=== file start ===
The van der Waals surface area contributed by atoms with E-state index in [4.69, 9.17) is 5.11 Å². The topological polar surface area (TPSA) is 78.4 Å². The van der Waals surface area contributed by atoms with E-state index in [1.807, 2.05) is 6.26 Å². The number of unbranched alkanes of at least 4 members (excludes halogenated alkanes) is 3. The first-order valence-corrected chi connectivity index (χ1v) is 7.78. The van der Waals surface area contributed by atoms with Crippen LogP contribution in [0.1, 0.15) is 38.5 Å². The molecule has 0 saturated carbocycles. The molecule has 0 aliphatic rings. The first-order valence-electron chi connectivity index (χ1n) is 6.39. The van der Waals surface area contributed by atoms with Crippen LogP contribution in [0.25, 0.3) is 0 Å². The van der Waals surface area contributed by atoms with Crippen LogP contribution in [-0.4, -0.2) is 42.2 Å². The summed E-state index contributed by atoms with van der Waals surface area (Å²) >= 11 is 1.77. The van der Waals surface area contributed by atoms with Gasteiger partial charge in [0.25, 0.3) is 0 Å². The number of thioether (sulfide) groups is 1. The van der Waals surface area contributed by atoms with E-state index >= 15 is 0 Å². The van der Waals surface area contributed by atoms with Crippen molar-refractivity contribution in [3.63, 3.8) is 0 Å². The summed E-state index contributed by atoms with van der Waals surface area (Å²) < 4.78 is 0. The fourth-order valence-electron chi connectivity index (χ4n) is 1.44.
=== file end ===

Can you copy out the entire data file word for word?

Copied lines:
The van der Waals surface area contributed by atoms with E-state index in [4.69, 9.17) is 5.11 Å². The topological polar surface area (TPSA) is 78.4 Å². The van der Waals surface area contributed by atoms with E-state index in [1.807, 2.05) is 6.26 Å². The number of unbranched alkanes of at least 4 members (excludes halogenated alkanes) is 3. The first-order valence-corrected chi connectivity index (χ1v) is 7.78. The van der Waals surface area contributed by atoms with Crippen LogP contribution in [0.1, 0.15) is 38.5 Å². The molecule has 0 saturated carbocycles. The molecule has 0 aliphatic rings. The first-order valence-electron chi connectivity index (χ1n) is 6.39. The van der Waals surface area contributed by atoms with Crippen LogP contribution in [0.25, 0.3) is 0 Å². The van der Waals surface area contributed by atoms with Crippen LogP contribution in [-0.4, -0.2) is 42.2 Å². The summed E-state index contributed by atoms with van der Waals surface area (Å²) >= 11 is 1.77. The van der Waals surface area contributed by atoms with Gasteiger partial charge in [0.25, 0.3) is 0 Å². The number of thioether (sulfide) groups is 1. The van der Waals surface area contributed by atoms with E-state index >= 15 is 0 Å². The van der Waals surface area contributed by atoms with Crippen molar-refractivity contribution in [3.63, 3.8) is 0 Å². The summed E-state index contributed by atoms with van der Waals surface area (Å²) < 4.78 is 0. The fourth-order valence-electron chi connectivity index (χ4n) is 1.44.